After everything we have discussed, I hope that we can agree that wolves don’t stand a terrible threat to humans and our livelihoods. That being said, some governing bodies still argue that wolves are a problem and prefer drastic actions rather than monitoring and careful consideration. An example of this occurred in May of 2021 when Idaho signed bill SB 1211 into law, removing restrictions on killing wolves that interact with your property and not requiring a license to kill them as long as it’s related to your property (State Affairs Committee, 2021; Ridler, 2021). This bill didn’t put limitations on the killing of wolves for this purpose, leaving the number of wolves that can be killed open-ended, until the population crashes to 150 wolves which then classifies them as endangered, and the U.S. Fish and Wildlife Service takes control. For context, there are about 1500 wolves in the area, so they could potentially eliminate 90% of the wolves before this threshold would be reached. While the bill doesn’t directly call for a culling, it does allow for private contractors to be involved in the hunting process and does not put limitations on how the hunting is to be done or how many can be eliminated. This freedom to remove wolves that “harass” livestock is proposed on the basis that wolves cost farmers “hundreds of thousands of dollars by killing animals or harassing them” (Ridler, 2021). Unfortunately, I found it a bit difficult to find proper numbers on wolf depredation in Idaho, but articles from Capital Press from 2019 as well as Outside.com suggest somewhere between 150 and 180 wolf depredations occurred in 2019 (Carlson, 2019; Siler 2021). While that feels like a lot, please be aware there are over 2 million cattle over 7 500 farms and 210 000 sheep raised in the state (Idaho State Department of Agriculture, n.d).
Wolves, like many animals, are given a much worse reputation through misinformation and fearmongering than they deserve. While there are real reasons to respect and mitigate our risks around wolves, they really don’t pose much more of a threat than most other wildlife. The damages to humans and livestock are minimal and can be easily mitigated with research, careful population maintenance, and some minor spending. While I may never understand the struggles the ranchers go through as I have never been one, I would argue that the cost to the environment due to a loss of the wolves from poor lawmaking is far greater than the cost of a government to help the ranchers through compensation or helping make better wolf deterrents. For anyone with a passion for wolves or that lives in an area with wolf conflicts, reach out to your representatives and let them know this is not a one-sided discussion and that wildlife management needs to be done carefully, and with science to back the policies.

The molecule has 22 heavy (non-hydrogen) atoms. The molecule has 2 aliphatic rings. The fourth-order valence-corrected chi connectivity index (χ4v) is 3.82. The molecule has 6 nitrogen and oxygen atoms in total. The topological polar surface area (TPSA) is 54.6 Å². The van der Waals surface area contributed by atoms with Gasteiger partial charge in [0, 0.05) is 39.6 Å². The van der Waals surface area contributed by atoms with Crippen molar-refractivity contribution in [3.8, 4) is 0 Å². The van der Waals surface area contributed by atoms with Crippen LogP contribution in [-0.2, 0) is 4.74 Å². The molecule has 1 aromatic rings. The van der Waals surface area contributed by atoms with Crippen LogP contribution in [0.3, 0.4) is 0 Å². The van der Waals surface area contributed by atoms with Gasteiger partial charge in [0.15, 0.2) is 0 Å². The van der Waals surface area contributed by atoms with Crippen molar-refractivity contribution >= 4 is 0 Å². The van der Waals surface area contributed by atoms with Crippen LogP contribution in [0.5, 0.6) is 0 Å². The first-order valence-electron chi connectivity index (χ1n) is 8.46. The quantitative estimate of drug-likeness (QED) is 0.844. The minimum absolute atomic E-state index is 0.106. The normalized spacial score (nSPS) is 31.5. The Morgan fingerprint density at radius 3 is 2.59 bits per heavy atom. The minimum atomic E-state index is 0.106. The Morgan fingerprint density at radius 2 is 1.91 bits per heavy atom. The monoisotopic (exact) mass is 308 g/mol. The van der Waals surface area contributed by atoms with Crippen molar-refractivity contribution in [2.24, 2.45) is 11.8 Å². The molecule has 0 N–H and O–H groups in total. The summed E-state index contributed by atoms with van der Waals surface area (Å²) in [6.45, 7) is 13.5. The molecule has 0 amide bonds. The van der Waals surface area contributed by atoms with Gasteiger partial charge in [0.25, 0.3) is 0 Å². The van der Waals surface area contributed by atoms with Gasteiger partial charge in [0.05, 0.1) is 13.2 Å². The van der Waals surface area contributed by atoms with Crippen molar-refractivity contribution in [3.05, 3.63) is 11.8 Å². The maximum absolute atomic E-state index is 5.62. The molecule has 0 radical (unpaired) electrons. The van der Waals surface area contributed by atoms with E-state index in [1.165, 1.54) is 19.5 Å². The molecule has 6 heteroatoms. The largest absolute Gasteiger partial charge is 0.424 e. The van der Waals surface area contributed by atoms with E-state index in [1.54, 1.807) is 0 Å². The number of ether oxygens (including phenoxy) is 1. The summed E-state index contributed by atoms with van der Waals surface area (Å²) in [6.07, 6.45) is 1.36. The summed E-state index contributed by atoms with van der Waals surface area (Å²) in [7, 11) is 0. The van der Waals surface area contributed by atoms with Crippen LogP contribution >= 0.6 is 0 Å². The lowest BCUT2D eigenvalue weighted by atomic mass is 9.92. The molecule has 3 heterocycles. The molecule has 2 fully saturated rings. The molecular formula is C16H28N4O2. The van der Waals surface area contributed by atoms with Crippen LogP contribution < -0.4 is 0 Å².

Jonah Miller & Aaron Evans
Carlson, Brad. (2019). Record number of wolf attacks on livestock reported on Idaho. (Accessed October 2021). https://www.capitalpress.com/ag_sectors/livestock/record-number-of-wolf-attacks-on-livestock-reported-in-idaho/article_efe15c0e-c51d-11e9-ada0-3768ab589935.html
Farquhar, Brodie. (2021). Wolf Reintroduction Changes Ecosystem in Yellowstone. (Accessed October 2021) https://www.yellowstonepark.com/things-to-do/wildlife/wolf-reintroduction-changes-ecosystem/
Idaho State Department of Agriculture. (n.d). (Accessed October 2021) Idaho Livestock. https://agri.idaho.gov/main/idaho-livestock/
International Wolf Center. (n.d.). Summary of Minnesota Wolf Depredation Data. (Accessed October 2021). https://wolf.org/wow/depredation2/
International Wolf Center. (2014). Learn About wolves and Depredation. (Accessed October 2021), https://wolf.org/wolf-info/basic-wolf-info/wolves-and-humans/wolf-depredation/
Koosmen, Tanika. (2018). The Ancient Origins of Werewolves. (Accessed October 2021) https://theconversation.com/the-ancient-origins-of-werewolves-104775
Linnell, J. D. C., Kovtun, E. & Rouart, I. (2021). Wolf attacks on humans: an update for 2002–2020. NINA Report 1944. Norwegian Institute for Nature Research.
Ramler J., Hebblewhite M., Kellenberg D., Sime C. (2014). Crying Wolf? A Spatial Analysis of Wolf Location and Depredations on Calf Weight. Econ. 96(3): 631-656. doi: 10.1093/ajae/aat100
Ridler, Keith. (2021). Bill to kill up to 90% of Idaho wolves heads to governor. (Accessed October 2021) https://apnews.com/article/bills-idaho-wolves-environment-and-nature-lifestyle-7e18d06ccff0705ca4282e2b097040a9
Siler W. (2021). Fact-Checking Idaho’s Wolf Eradication Law. (Accessed October 2021). https://www.outsideonline.com/outdoor-adventure/environment/fact-checking-idahos-wolf-eradication-law-sb-121-bill/
State Affairs Committee (2021). Senate Bill 1211. https://legislature.idaho.gov/sessioninfo/2021/legislation/s1211/
Trbojević, I., Penezić, A., Kusak, J. et al. (2020). Wolf diet and livestock depredation in North Bosnia and Herzegovina. Mamm Biol 100, 499–504 https://doi.org/10.1007/s42991-020-00053-7